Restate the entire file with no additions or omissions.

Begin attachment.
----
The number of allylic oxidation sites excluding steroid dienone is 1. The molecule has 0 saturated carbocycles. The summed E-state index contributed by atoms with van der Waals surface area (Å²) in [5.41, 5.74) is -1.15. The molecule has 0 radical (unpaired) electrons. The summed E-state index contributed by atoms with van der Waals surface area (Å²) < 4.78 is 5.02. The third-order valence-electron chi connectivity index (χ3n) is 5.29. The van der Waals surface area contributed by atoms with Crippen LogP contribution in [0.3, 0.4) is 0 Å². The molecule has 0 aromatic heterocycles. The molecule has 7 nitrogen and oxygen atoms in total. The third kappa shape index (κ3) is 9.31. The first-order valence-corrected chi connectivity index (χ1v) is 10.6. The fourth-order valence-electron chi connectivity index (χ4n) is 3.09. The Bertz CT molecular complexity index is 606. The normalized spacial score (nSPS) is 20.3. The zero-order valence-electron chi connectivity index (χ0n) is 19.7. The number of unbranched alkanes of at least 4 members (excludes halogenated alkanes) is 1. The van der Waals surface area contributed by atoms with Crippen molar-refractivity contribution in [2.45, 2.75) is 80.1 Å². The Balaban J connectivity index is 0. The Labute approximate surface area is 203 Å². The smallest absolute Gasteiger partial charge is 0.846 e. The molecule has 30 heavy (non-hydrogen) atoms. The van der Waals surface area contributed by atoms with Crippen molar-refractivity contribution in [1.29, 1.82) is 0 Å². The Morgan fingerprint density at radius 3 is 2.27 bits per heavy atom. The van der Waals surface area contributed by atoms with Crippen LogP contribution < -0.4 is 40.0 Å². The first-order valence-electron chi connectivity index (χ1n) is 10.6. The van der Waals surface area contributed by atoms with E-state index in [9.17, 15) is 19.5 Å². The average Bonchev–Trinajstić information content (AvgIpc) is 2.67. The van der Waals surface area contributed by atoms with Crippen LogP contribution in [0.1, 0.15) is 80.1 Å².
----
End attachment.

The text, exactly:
The number of allylic oxidation sites excluding steroid dienone is 1. The molecule has 0 saturated carbocycles. The summed E-state index contributed by atoms with van der Waals surface area (Å²) in [5.41, 5.74) is -1.15. The molecule has 0 radical (unpaired) electrons. The summed E-state index contributed by atoms with van der Waals surface area (Å²) < 4.78 is 5.02. The third-order valence-electron chi connectivity index (χ3n) is 5.29. The van der Waals surface area contributed by atoms with Crippen LogP contribution in [0.3, 0.4) is 0 Å². The molecule has 0 aromatic heterocycles. The molecule has 7 nitrogen and oxygen atoms in total. The third kappa shape index (κ3) is 9.31. The first-order valence-corrected chi connectivity index (χ1v) is 10.6. The fourth-order valence-electron chi connectivity index (χ4n) is 3.09. The Bertz CT molecular complexity index is 606. The normalized spacial score (nSPS) is 20.3. The zero-order valence-electron chi connectivity index (χ0n) is 19.7. The number of unbranched alkanes of at least 4 members (excludes halogenated alkanes) is 1. The van der Waals surface area contributed by atoms with Crippen molar-refractivity contribution in [2.45, 2.75) is 80.1 Å². The Balaban J connectivity index is 0. The Labute approximate surface area is 203 Å². The smallest absolute Gasteiger partial charge is 0.846 e. The molecule has 30 heavy (non-hydrogen) atoms. The van der Waals surface area contributed by atoms with Crippen molar-refractivity contribution in [1.29, 1.82) is 0 Å². The Morgan fingerprint density at radius 3 is 2.27 bits per heavy atom. The van der Waals surface area contributed by atoms with Crippen LogP contribution < -0.4 is 40.0 Å². The first-order valence-electron chi connectivity index (χ1n) is 10.6. The van der Waals surface area contributed by atoms with E-state index in [9.17, 15) is 19.5 Å². The average Bonchev–Trinajstić information content (AvgIpc) is 2.67. The van der Waals surface area contributed by atoms with Crippen LogP contribution in [0.1, 0.15) is 80.1 Å².